Index predicts asthma in high-risk preschool children
By Kirsty Oswald, medwireNews Reporter
12 November 2013
J Allergy Clin Immunol Prac 2013; 1: 152–156

medwireNews: Researchers have shown that the modified Asthma Predictive Index (mAPI) has high predictive value for future asthma development, when applied in the first 3 years of life.

The team, led by Daniel Jackson (University of Wisconsin, Madison, USA), analyzed data from the Childhood Origins of Asthma (COAST) cohort on 289 children with family history of allergy and/or asthma who were followed up from birth.

The mAPI threshold requires the child to have had at least four wheezing episodes in a year as well as at least one major criterion (parental asthma, atopic dermatitis, allergic sensitization to at least one aeroallergen) and two minor criteria (wheezing unrelated to colds, circulating eosinophils ≥4%, allergic sensitization to milk, eggs, or peanuts).

Applying the mAPI at years 1, 2, and 3, the team found that its predictive power increased over time, such that it was most accurate in year 3. They calculate that when a child at high risk for asthma, such as those from the COAST cohort, has a positive mAPI at age 3 years, the posttest probability of asthma at 6, 8, and 11 years is 90%, 96%, and 89%, respectively, compared with a pretest probability of 30%.

When the team relaxed the criteria of the mAPI to only two or more wheezing episodes in a year, they found that the predictive power of positive test results decreased; the posttest probabilities were 87%, 85%, and 82% at years 6, 8, and 11, respectively.

However, they note that a negative result had poor predictive power irrespective of which version of the mAPI was used, being associated with a 23–29% posttest probability of asthma diagnosis during follow-up compared with a 30% pretest probability.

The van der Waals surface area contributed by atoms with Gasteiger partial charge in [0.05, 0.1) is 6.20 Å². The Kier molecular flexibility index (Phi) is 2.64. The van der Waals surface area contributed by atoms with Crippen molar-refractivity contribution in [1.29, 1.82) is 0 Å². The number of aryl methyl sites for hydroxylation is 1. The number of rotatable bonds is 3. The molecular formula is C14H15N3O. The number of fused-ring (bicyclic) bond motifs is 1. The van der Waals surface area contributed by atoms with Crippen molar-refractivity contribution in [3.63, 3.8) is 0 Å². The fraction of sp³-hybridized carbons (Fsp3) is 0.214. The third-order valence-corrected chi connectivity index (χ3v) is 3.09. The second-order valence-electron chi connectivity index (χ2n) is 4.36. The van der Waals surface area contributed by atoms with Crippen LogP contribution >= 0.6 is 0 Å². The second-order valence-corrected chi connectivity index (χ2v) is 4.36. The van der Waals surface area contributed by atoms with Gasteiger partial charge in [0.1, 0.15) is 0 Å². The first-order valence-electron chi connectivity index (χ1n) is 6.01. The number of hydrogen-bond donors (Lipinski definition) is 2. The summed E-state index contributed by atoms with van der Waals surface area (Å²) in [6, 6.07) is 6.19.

The team also reports that the mAPI could improve asthma prediction in an unselected sample with a lower pretest probability, although to a lesser degree than for high-risk children. For a pretest probability of 11% (derived from a previous study), a positive mAPI at year 3 was associated with a posttest probability of asthma of 67%, 62%, and 57% at years 6, 8, and 11, respectively.

Writing in the Journal of Allergy and Clinical Immunology In Practice, Jackson et al say that the mAPI has several advantages, including ease of clinical application.

“Although asthma prediction during early life remains challenging, the mAPI’s high predictive ability of school-age asthma after a positive test can have clinical value for identifying children at risk of asthma persisting into school age and beyond,” they comment.

“Ultimately, the findings in this study may help clinicians and scientists better identify at-risk children, allowing for earlier diagnosis and targeted prevention strategies.”

medwireNews (www.medwirenews.com) is an independent clinical news service provided by Springer Healthcare Limited. © Springer Healthcare Ltd; 2013

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